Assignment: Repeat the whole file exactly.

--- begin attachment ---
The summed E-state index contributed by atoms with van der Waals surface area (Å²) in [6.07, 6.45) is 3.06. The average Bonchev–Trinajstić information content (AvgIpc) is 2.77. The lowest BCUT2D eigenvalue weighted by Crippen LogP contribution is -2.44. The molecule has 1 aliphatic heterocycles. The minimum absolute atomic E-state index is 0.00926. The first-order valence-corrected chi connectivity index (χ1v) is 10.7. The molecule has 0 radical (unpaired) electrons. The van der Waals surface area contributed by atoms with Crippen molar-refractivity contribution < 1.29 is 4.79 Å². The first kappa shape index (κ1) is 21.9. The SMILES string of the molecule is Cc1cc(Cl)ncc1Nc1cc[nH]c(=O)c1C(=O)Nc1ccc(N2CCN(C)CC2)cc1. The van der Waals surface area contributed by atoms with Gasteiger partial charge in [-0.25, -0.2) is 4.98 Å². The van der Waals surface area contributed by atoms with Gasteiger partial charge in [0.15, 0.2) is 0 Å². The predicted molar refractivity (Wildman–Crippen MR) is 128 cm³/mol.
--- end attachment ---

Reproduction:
The summed E-state index contributed by atoms with van der Waals surface area (Å²) in [6.07, 6.45) is 3.06. The average Bonchev–Trinajstić information content (AvgIpc) is 2.77. The lowest BCUT2D eigenvalue weighted by Crippen LogP contribution is -2.44. The molecule has 1 aliphatic heterocycles. The minimum absolute atomic E-state index is 0.00926. The first-order valence-corrected chi connectivity index (χ1v) is 10.7. The molecule has 0 radical (unpaired) electrons. The van der Waals surface area contributed by atoms with Crippen molar-refractivity contribution < 1.29 is 4.79 Å². The first kappa shape index (κ1) is 21.9. The SMILES string of the molecule is Cc1cc(Cl)ncc1Nc1cc[nH]c(=O)c1C(=O)Nc1ccc(N2CCN(C)CC2)cc1. The van der Waals surface area contributed by atoms with Gasteiger partial charge in [-0.25, -0.2) is 4.98 Å². The van der Waals surface area contributed by atoms with Gasteiger partial charge in [0.15, 0.2) is 0 Å². The predicted molar refractivity (Wildman–Crippen MR) is 128 cm³/mol.